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November 2003 performance review

December 15, 2003

Equities and debt both gained in November, but most of the action was in smaller cap issues. The Russell 2000 index was up over 3.5%.

The Aggressive Growth portfolio was up .95% in last month, barely outpacing the S&P500, Dow, and the Lehman Brothers Long Term Treasury bond index. 

Japan was weak in November as a category, giving back a little of its strong recent gains. The Growth Portfolio’s T. Rowe Price Japan fund was down just under 5%. One question in the great recovery in long downtrodden Japanese equities is this: how well can a primarily export driven society do if our dollar keeps falling making their goods more expensive? One answer is that other currencies are not falling against the Yen. Another is that Japan makes some items in our country to create a natural hedge against currency movements. 

The Bridgeway Ultra Small company market fund continued its big ascent, up 4.24% for the month. This fund is turning out to be one of the hottest funds of the year, gaining over 73% in the last 12 months. The fund benefited from a continued rally in micro cap stocks, but we are cautious about small and micro-caps going forward. It seems like the main reason investors hare clamoring into them is because “small caps always do well in the early stages of a recovery”. 

Foreign stocks were strong in U.S. dollars, but in local currency were not up much more than our markets. The Artisan International Small Cap fund was up 2.26 %. 

A falling dollar continues to reward foreign bond investors. The Fidelity New Markets Income fund was up 1.6% for the month. The possibility that Iraq’s outstanding debt with countries like France and Russia might not get repaid has not roiled emerging market debt.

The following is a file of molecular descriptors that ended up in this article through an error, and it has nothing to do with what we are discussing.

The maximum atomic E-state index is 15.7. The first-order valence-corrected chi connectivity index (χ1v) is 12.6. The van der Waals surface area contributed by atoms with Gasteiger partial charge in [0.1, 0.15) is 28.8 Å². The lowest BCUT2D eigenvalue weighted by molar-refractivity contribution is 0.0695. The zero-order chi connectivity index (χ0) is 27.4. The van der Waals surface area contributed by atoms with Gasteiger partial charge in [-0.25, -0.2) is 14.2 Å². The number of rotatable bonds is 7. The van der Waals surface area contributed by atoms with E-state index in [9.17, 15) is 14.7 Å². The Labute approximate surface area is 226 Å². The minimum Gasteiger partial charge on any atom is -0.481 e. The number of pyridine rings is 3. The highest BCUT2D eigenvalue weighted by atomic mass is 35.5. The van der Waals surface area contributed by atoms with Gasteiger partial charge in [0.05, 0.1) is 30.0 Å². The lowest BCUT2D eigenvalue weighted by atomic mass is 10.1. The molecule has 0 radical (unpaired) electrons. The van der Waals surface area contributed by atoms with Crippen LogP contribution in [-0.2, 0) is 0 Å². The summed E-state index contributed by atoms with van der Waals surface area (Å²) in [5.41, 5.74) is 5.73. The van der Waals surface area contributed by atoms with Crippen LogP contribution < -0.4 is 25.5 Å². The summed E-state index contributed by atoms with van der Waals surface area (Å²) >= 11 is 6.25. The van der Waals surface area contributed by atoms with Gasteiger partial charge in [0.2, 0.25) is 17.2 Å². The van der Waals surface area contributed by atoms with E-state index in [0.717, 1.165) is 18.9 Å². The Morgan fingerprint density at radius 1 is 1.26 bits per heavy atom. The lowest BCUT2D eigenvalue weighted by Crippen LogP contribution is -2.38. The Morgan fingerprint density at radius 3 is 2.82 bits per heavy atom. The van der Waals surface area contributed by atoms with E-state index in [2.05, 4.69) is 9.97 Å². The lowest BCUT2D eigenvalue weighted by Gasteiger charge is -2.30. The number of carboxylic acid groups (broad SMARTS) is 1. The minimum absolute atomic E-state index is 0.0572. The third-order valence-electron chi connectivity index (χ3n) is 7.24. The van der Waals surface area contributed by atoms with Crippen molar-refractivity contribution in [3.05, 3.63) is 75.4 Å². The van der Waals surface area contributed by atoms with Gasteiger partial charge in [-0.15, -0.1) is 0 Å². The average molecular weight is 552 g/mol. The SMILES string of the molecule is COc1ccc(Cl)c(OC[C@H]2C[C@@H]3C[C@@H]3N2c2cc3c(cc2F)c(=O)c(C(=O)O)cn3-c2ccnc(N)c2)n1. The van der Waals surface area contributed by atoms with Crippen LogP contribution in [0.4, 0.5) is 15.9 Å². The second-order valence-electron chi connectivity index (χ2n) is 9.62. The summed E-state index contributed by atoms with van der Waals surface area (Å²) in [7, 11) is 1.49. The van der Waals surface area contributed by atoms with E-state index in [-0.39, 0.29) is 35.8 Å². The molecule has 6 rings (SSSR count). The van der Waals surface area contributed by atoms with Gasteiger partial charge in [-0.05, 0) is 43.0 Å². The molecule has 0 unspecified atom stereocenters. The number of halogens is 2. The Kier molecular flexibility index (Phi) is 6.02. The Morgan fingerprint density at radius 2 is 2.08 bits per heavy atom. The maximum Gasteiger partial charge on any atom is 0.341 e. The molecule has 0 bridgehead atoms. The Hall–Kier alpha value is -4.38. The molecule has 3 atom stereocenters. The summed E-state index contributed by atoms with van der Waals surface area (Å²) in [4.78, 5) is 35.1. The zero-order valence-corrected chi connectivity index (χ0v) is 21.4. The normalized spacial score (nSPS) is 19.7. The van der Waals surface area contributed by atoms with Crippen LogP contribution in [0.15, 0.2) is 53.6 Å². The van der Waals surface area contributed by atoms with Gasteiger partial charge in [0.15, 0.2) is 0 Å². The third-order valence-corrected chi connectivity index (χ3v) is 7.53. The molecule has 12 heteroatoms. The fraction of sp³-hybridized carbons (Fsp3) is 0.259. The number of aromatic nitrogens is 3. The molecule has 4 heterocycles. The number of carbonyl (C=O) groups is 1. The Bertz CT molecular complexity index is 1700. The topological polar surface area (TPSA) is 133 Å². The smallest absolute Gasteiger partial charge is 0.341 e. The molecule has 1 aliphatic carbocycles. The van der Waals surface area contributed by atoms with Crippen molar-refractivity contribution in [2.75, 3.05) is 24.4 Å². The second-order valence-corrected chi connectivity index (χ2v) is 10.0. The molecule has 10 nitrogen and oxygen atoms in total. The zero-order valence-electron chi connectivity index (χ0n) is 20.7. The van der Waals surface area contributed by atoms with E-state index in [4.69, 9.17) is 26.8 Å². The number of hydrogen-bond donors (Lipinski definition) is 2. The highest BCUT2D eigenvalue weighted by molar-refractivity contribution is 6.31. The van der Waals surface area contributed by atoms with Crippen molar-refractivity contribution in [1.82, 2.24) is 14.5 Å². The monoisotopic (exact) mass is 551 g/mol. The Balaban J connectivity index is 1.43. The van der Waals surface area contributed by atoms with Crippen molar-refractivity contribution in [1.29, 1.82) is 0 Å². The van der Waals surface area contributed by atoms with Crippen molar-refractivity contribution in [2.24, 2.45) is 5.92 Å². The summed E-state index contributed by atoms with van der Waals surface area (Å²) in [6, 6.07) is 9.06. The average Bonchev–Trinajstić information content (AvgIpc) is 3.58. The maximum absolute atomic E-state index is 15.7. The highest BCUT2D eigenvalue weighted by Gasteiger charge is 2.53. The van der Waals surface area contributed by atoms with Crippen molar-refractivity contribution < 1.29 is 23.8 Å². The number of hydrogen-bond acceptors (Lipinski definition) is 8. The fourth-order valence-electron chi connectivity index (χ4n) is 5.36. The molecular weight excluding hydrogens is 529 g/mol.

As noted in the commentary for our more conservative portfolios, low risk investing will be difficult next year with possibly rising rates and inflation. Investing for growth won’t be much easier. While a chart of more speculative funds or markets looks like we are only just starting what should be a long big move back to the levels of a few years ago, the fact is we are not likely to hit those heights anytime soon.

A more realistic view of the market would indicate that current stock prices do not leave much room for big gains going forward. This is particularly true for smaller cap stocks and other more speculative fare. 

Even the dollar, which we have been negative on for years, has fallen quite far and has likely hit bottom. This will hold back more big gains in foreign bonds and stocks. 

Normally REITs (real estate investment trusts) make a good inflation hedge as they tend to borrow money to buy assets (properties). High inflation can increase the value of their real estate portfolio and income (rents) and make the debt easier to pay off. Real estate prices have already climbed, however, and there is risk in real estate at these prices. If we get a good size pullback in REIT prices and the economy remains strong enough to fill offices, we’ll consider adding REITs back to the portfolio.

Other traditional inflation hedges like gold are already priced high, and do not offer a safe haven at this time. Oil companies may prove to be safe place for investors as oil gets expensive when the dollar. Pharmaceuticals are another possible beneficiary of inflation and a weak dollar, but prices are not low enough to make such an investment low-risk enough for a very conservative investor. The recent drug bill passage does, however, add another reason to own drug stocks. We may be moving into these areas in the coming months.